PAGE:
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Feb 04 2023
The Voice(s): Jimmy James Returns To NYC Comments (0)

Jimmy_James_IMG_9018_copyShe and her shadow (All images by Matthew Rettenmund)

Jimmy James is a live performer who blew my young mind on January 18, 1991.

By that time, I — at 22 — had spent a good dozen years obsessing over Marilyn Monroe, who was in vogue again throughout the '80s. I read all the bios and visited those mall stores filled with airbrushed Marilyn posters that were the perfect combo of retro and of-the-moment. I rented her movies, bought an incredible vinyl album with (and memorized) all of her songs and best movie one-liners. Boomers were so powerful they made Gen X respect the favorites of their youth in a way Gen X will never, ever get Gen Z to do — numbers-wise, we simply don't have the range.

Jimmy JamesMy drawing on a folder of Jimmy circa 1991

So when I saw that a person named Jimmy James, a female impersonator, as we called them then, was coming to one of my fave clubs in Chicago, the aptly named Vortex, where innocence went to die, I made sure I was there. I watched Jimmy from the second floor, gape-jawed at the completeness of the illusion he created, looking every inch the glamour queen. To say he captured Marilyn in spirit is to mean he brought her back from the dead. He had her zaftig form, her gown (the original of which was recently defiled by Kim Kardashian), her cotton-candy hair and her speaking and singing voices. The spotlight was like a halo as we peeked into Marilyn in heaven.

Presuming I have my dates right, Jimmy was already well into what would become a 35-years-and-counting-long career, having KILLED on Donahue in 1987. I was so happy I got to see him, and I was also happy this weekend to discover the San Antonio resident was putting on a show not only in my current hometown, NYC, but three blocks from my apartment! Sub-zero temperatures? Who cares? I could have walked over there naked and avoided any Prince Harry frostbite.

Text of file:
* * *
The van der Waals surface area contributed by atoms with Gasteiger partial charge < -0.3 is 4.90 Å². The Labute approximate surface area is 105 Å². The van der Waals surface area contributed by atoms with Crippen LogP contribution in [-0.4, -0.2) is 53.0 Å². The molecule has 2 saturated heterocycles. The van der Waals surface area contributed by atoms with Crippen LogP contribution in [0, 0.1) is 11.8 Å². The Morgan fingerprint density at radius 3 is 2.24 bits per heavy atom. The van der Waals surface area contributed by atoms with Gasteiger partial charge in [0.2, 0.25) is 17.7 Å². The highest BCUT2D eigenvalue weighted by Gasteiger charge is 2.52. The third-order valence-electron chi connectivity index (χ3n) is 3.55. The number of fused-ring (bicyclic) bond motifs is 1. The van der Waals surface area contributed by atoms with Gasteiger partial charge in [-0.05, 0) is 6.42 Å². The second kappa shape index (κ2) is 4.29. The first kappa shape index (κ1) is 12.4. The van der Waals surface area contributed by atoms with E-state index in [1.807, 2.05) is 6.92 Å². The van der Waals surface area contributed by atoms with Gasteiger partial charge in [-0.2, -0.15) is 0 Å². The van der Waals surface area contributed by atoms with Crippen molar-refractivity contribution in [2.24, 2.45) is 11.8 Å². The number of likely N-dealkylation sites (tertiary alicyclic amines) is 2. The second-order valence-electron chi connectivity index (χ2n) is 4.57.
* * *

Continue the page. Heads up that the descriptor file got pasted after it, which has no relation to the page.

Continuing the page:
Jimmy-james-show-boycultureEvery performer's dream front row! They were his friends, but it became a running gag.

As Jimmy joked during his informal, infinitely warm set, the location was basically Port Authority. “My career is over if you ever see me with a doll,” he quipped as he hauled out Kermit the Frog for a duet, ç (In reality, the space, run by Daniel Nardicio, is perfect for a show like this.)

Jimmy_James_IMG_9005The rainbow-flag connection

I find it so interesting that Jimmy's former vocation — he no longer gets into Marilyn gear — was so dependent on building up an image while his stage show is much more about self-deprecation and relatability. He puts on no airs at all, telling us that in hopes of making it back to NYC post-pandemic, he bargained with a portrait of St. Jude that hangs in the home he shares with his 88-year-old staunchly Catholic mom every time he passed it to pee.

Jimmy_James_IMG_9040Blowing kisses to A-list guest Ruby Rims

Referring to his shirt as a tent, all of us who have packed on some pounds since 2020 could share a snort.

But as charming as he is, he also strives to deliver, and while we receive precious little Marilyn (he does conjure her briefly in an encore), there are plenty of other divas the One and Many Jimmy James still channels, including Billie Holiday, Eartha Kitt, Cher, Judy Garland, Liza Minnelli and Barbra Streisand. His Bette Davis is a hoot, and the increasing huskiness of his instrument allows him to bring her forth in full effect. 

The exciting part of Jimmy James live is he is equally adept at humor and even camp (his Cher medley will have you asking WTF MDNA is) and at vocalizing. He sings his own viral hit “Fashionista,” too, and cares about how he sounds — unlike many drag legends, he isn't lip-synching for his or anyone else's life.

Jimmyjames-boycultureJimmy put asses in the seats, but this was the ass I was curious about.

I think Jimmy might have a great dramatic performance in him, too. For example, I was a little misty when he segued from guffaws to a nostalgic video package showcasing his Marilyn years set to Lana Del Rey's “Young and Beautiful.”

“Will you still love me when I'm no longer young and beautiful?” It's a question most great stars think — but never ask aloud. It had me remembering the fact that I'd last seen him perform over 30 years ago, an impossible expanse of time.

Considering the enthusiastic response Jimmy received this evening, I would say the answer is: We'll let you know when that happens, babe.